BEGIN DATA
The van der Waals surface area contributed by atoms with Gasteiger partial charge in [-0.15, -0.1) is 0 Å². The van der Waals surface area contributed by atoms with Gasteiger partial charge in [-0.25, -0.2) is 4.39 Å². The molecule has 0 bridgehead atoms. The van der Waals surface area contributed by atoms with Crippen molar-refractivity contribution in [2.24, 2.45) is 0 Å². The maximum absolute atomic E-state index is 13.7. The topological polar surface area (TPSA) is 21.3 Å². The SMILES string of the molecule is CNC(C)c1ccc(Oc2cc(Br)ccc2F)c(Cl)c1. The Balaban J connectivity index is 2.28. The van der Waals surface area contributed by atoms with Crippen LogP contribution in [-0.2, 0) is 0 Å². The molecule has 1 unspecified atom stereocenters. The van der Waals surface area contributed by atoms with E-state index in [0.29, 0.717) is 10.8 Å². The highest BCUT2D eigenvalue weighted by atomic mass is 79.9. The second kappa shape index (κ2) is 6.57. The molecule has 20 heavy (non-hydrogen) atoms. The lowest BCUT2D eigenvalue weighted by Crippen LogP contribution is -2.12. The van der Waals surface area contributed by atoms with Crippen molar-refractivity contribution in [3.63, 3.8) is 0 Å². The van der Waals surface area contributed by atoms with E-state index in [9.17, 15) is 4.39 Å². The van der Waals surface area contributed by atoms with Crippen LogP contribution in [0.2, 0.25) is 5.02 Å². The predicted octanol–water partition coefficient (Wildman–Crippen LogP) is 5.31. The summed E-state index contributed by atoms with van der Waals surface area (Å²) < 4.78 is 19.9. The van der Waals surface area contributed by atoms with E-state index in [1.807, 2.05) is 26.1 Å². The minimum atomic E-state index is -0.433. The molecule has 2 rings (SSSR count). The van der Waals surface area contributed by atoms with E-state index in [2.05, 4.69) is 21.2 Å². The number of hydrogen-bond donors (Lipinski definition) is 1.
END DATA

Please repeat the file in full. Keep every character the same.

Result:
The van der Waals surface area contributed by atoms with Gasteiger partial charge in [-0.15, -0.1) is 0 Å². The van der Waals surface area contributed by atoms with Gasteiger partial charge in [-0.25, -0.2) is 4.39 Å². The molecule has 0 bridgehead atoms. The van der Waals surface area contributed by atoms with Crippen molar-refractivity contribution in [2.24, 2.45) is 0 Å². The maximum absolute atomic E-state index is 13.7. The topological polar surface area (TPSA) is 21.3 Å². The SMILES string of the molecule is CNC(C)c1ccc(Oc2cc(Br)ccc2F)c(Cl)c1. The Balaban J connectivity index is 2.28. The van der Waals surface area contributed by atoms with Crippen LogP contribution in [-0.2, 0) is 0 Å². The molecule has 1 unspecified atom stereocenters. The van der Waals surface area contributed by atoms with E-state index in [0.29, 0.717) is 10.8 Å². The highest BCUT2D eigenvalue weighted by atomic mass is 79.9. The second kappa shape index (κ2) is 6.57. The molecule has 20 heavy (non-hydrogen) atoms. The lowest BCUT2D eigenvalue weighted by Crippen LogP contribution is -2.12. The van der Waals surface area contributed by atoms with Crippen molar-refractivity contribution in [3.63, 3.8) is 0 Å². The van der Waals surface area contributed by atoms with E-state index in [9.17, 15) is 4.39 Å². The van der Waals surface area contributed by atoms with Crippen LogP contribution in [0.2, 0.25) is 5.02 Å². The predicted octanol–water partition coefficient (Wildman–Crippen LogP) is 5.31. The summed E-state index contributed by atoms with van der Waals surface area (Å²) < 4.78 is 19.9. The van der Waals surface area contributed by atoms with E-state index in [1.807, 2.05) is 26.1 Å². The minimum atomic E-state index is -0.433. The molecule has 2 rings (SSSR count). The van der Waals surface area contributed by atoms with E-state index in [2.05, 4.69) is 21.2 Å². The number of hydrogen-bond donors (Lipinski definition) is 1.